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Supreme Court of the United States
January 13, 2022, Decided
Nos. 21A244 and 21A247.
[**450] [*662] PER CURIAM.
The Secretary of Labor, acting through the Occupational Safety and Health Administration, recently enacted a vaccine mandate for much of the Nation’s work force. The mandate, which employers must enforce, applies to roughly 84 million workers, covering virtually all employers with at least 100 employees. It requires that covered workers receive a COVID-19 vaccine, and it pre-empts contrary state laws. The only exception [**451] is for workers who obtain a medical test each week at their own expense and on their own time, and also wear a mask each workday. OSHA has never before imposed such a mandate. Nor has Congress. Indeed, although Congress has enacted significant legislation addressing the COVID-19 pandemic, it has declined to enact any measure [*663] similar to what OSHA has promulgated here.
Many States, businesses, and nonprofit organizations challenged OSHA’s rule in Courts of Appeals across the country. The Fifth Circuit initially entered a stay. But when the cases were consolidated before the Sixth Circuit, that court lifted the stay and allowed OSHA’s rule to take effect. Applicants [***2] now seek emergency relief from this Court, arguing that OSHA’s mandate exceeds its statutory authority and is otherwise unlawful. Agreeing that applicants are likely to prevail, we grant their applications and stay the rule.
] Congress enacted the Occupational Safety and Health Act in 1970. 84 Stat. 1590, 29 U. S. C. §651 et seq. The Act created the Occupational Safety and Health Administration (OSHA), which is part of the Department of Labor and under the supervision of its Secretary. As its name suggests, OSHA is tasked with ensuring occupational safety—that is, “safe and healthful working conditions.” §651(b). It does so by enforcing occupational safety and health standards promulgated by the Secretary. §655(b). Such standards must be “reasonably necessary or appropriate to provide safe or healthful employment.” §652(8) (emphasis added). They must also be developed using a rigorous process that includes notice, comment, and an opportunity for a public hearing. §655(b).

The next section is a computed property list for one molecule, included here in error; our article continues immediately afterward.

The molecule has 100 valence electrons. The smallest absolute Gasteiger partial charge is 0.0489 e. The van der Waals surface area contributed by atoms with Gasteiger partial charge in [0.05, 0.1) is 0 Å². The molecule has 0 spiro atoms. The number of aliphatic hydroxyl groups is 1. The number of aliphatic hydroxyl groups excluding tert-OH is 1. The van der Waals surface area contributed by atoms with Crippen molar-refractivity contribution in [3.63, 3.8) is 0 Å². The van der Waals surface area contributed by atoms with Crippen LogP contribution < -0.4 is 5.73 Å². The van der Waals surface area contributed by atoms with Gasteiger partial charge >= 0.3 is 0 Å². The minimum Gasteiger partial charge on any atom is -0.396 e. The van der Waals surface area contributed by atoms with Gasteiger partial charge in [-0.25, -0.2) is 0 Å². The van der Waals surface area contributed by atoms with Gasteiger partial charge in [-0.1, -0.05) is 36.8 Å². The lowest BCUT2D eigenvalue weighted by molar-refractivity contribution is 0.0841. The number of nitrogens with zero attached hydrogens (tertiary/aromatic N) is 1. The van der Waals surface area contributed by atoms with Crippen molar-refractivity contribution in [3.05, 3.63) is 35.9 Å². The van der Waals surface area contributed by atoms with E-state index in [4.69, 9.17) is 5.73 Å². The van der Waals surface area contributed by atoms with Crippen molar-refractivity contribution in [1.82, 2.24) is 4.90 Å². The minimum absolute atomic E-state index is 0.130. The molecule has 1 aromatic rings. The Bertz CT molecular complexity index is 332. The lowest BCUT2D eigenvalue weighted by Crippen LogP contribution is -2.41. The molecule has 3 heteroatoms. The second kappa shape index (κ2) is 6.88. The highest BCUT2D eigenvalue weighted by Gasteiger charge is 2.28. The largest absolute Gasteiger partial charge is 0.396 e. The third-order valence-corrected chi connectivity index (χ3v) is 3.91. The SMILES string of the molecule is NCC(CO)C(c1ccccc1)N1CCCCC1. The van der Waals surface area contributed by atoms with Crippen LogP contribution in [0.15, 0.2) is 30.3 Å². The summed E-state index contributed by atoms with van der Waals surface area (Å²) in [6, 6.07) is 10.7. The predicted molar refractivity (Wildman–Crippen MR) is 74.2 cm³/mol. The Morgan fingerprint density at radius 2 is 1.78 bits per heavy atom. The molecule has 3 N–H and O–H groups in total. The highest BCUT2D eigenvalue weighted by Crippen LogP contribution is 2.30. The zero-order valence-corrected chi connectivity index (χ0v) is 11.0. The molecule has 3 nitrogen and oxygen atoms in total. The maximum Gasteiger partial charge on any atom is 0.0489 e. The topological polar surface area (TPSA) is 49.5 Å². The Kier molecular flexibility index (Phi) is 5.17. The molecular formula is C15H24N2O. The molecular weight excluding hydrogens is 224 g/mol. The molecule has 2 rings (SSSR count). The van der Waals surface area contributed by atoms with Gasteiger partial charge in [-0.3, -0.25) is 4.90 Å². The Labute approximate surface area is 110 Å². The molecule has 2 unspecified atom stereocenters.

] The Act contains an exception to those ordinary notice-and-comment procedures for “emergency temporary standards.” §655(c)(1). Such standards may “take immediate effect upon publication in the Federal Register.” Ibid. They are permissible, however, only in the narrowest of circumstances: the Secretary must show (1) “that employees are [***3] exposed to grave danger from exposure to substances or agents determined to be toxic or physically harmful or from new hazards,” and (2) that the “emergency standard is necessary to protect employees from such danger.” Ibid. Prior to the emergence of COVID-19, the Secretary had used this power just nine times before (and never to issue a rule as broad as this one). Of those nine emergency rules, six were challenged in court, and only one of those was upheld in full. See BST Holdings, L.L.C. v. Occupational Safety and Health Admin., 17 F. 4th 604, 609 (CA5 2021).
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142 S. Ct. 661 *; 211 L. Ed. 2d 448 **; 2022 U.S. LEXIS 496 ***; 29 Fla. L. Weekly Fed. S 66; 2022 WL 120952
NATIONAL FEDERATION OF INDEPENDENT BUSINESS, ET AL., APPLICANTS v. DEPARTMENT OF LABOR, OCCUPATIONAL SAFETY AND HEALTH ADMINISTRATION, ET AL.; OHIO, ET AL., APPLICANTS v. DEPARTMENT OF LABOR, OCCUPATIONAL SAFETY AND HEALTH ADMINISTRATION, ET AL.
Notice: The pagination of this document is subject to change pending release of the final published version.
Prior History: [***1] ON APPLICATIONS FOR STAYS
Mass. Bldg. Trades Council v. United States DOL (In re MCP No. 165), 2021 U.S. App. LEXIS 37349, 2021 WL 5989357 (6th Cir., Dec. 17, 2021)
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Business & Corporate Compliance, Labor & Employment Law, Occupational Safety & Health, Industry Standards, Administrative Proceedings, OSHA Rulemaking, Administrative Law, Separation of Powers, Legislative Controls, Explicit Delegation of Authority, Scope of Delegated Authority